English progressive rock band Yes has been around for more than 50 years. It was among the first prog-rock bands to break through to the mainstream and remain wildly influential on the genre. On the other hand, in those 50 years, there hasn’t been a whole lot of evolution.
While Yes set the template for an entire genre, it hasn’t moved much in its own sound from its ’70s origins while the bands it inspired have pushed the boundaries further and further. While new album The Quest is a master class in prog rock, it maintains the same sound across not just within itself but since the band’s best-known hits “I’ve Seen All Good People” and “Roundabout.”
That said, the singles definitely lean more to the rock side than the prog, while The Quest leans further to prog. It’s synth-heavy and cinematic, light on hooks and riffs, without choruses that will linger in your head. This in itself isn’t inherently bad. Not all music needs to be Top-40 catchy, but some level of musical simplicity does help to differentiate the tracks from each other and from their overall body of work.
Synth-forward first track “The Ice Bridge” is a perfect example. It’s a good song taken by itself, and there are a couple solid mini-solos about three and a half and five minutes into its seven-minute runtime, with some well-done call and response. It’s followed by “Dare to Know,” which leans more acoustic, with an orchestral feel reinforced by an actual orchestra. If you focus on the two, they’re distinct songs with distinct vibes. They’re clearly differentiated by a fade ending the former and a minute-long intro in the second.
But if you’re not paying attention? Both songs change so much throughout, and both have such similar vocal styles and pacing in the verses that it’s hard to keep track of whether it’s two songs, or one, or three. Your attentive listening is needed to keep track. Still, these song have many of the same parts; not just for this album but for any Yes album.
This pattern continues through the first of two discs. There are some exceptions; “Minus the Man” has a memorable refrain, but it’s “building the superman … minus the man” lyric is hard to put into context with the rest of the lyrics. “Leave Well Alone” has a bit of a refreshing funk vibe at points, though it inevitably fades as the song meanders through its eight minutes. It’s easy to identify a song you like and a song you don’t only to later realize that they’re the same song.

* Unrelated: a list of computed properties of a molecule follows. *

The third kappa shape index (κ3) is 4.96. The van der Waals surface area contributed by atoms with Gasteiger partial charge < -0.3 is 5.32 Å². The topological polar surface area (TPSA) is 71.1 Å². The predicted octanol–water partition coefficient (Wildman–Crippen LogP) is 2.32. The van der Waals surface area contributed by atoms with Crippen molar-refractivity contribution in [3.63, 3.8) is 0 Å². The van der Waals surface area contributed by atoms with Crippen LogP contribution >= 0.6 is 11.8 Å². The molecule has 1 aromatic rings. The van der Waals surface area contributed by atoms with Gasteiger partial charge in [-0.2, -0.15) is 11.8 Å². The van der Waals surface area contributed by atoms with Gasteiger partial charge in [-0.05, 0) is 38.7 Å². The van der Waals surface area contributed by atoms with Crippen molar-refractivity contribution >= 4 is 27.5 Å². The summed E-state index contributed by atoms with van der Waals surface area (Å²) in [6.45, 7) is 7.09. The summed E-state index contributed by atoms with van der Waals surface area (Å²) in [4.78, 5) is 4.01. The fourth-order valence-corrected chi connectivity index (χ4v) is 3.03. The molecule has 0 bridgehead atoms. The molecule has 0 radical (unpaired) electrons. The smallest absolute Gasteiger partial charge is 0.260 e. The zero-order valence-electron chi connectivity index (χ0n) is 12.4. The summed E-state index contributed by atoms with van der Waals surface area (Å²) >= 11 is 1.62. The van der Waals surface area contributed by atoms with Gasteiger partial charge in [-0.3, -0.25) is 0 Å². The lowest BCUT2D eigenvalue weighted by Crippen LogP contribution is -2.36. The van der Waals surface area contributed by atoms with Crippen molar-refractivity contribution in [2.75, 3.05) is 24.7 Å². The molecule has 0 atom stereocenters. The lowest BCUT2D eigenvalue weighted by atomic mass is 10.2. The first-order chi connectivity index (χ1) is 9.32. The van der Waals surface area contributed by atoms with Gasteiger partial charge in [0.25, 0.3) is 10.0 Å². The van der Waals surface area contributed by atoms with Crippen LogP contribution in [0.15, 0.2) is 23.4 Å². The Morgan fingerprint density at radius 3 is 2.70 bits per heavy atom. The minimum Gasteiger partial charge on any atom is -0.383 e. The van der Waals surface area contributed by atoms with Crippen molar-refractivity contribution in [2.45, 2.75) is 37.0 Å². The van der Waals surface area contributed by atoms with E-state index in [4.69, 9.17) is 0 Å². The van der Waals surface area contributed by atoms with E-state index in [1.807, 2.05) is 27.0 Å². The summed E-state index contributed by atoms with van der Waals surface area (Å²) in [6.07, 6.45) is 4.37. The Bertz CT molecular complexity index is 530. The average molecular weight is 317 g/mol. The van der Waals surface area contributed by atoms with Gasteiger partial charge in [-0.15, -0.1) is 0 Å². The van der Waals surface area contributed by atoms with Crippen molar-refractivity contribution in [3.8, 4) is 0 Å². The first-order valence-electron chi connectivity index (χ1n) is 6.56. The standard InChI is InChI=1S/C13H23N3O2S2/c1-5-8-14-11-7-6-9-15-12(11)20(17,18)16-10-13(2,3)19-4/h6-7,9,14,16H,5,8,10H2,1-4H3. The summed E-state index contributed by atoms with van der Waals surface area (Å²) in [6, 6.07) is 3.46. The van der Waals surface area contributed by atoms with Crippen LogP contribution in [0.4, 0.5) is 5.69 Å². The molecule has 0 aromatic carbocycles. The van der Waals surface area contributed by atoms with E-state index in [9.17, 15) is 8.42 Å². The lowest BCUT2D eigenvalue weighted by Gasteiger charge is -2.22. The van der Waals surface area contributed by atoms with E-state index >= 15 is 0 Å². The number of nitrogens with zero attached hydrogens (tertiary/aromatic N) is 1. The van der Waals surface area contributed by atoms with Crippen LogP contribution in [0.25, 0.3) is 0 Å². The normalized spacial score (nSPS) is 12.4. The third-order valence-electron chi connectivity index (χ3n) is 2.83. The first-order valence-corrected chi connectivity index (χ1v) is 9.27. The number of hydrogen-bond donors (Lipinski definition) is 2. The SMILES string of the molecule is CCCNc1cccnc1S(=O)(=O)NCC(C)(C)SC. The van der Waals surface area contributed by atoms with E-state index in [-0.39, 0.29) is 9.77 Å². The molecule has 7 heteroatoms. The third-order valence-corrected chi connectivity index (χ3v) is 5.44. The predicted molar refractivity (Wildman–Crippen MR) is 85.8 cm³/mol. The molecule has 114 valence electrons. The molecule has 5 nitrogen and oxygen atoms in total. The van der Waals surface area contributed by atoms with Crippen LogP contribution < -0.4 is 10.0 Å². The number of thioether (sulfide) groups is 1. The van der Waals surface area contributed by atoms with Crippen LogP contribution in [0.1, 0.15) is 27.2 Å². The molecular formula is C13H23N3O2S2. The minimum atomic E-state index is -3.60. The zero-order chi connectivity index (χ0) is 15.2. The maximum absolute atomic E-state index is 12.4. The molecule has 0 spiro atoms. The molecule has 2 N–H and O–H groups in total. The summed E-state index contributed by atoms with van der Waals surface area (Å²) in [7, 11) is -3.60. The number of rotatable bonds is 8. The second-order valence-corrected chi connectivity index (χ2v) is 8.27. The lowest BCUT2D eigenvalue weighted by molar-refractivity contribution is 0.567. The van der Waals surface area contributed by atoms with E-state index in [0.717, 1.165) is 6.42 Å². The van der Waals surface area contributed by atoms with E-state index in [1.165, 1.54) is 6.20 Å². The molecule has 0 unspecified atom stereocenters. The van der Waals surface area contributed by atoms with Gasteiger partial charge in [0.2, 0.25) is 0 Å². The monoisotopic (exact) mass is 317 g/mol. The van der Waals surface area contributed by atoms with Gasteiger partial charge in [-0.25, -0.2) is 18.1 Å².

The outlier is “Mystery Tour” on the second disc. At a brief, focused three minutes and 33 seconds in length, it’s full of Beatles references and homages. It’s fairly tight with clear verses and choruses. It’s catchy and even radio-friendly, with an excellent solo on the bridge. It’s nothing like anything else on the album, and its relegation to the bonus disc implies Yes didn’t feel it fit with the bulk of the album.
Yes, as a group of individuals, are very talented songwriters and musicians. Steve Howe, Geoff Downes and Alan White (the earliest remaining members of the band), have refined their craft and their genre for more than half a century to its purest form. But the problem with purity is that a very fine line separates it from homogeny. And as time went on and Yes’ legend grew, it no longer had a label insisting it include an archetypal single like “Owner of a Lonely Heart,” which both freed the band to focus on its vision and allowed it to let that vision turn into a rut.
The Quest is good, but one only imagines what it could be if Yes broke out of its comfort zone and challenged itself (as a band; not the musicians in their solo work) to innovate again.
Follow editor Daniel J. Willis at Twitter.com/BayAreaData.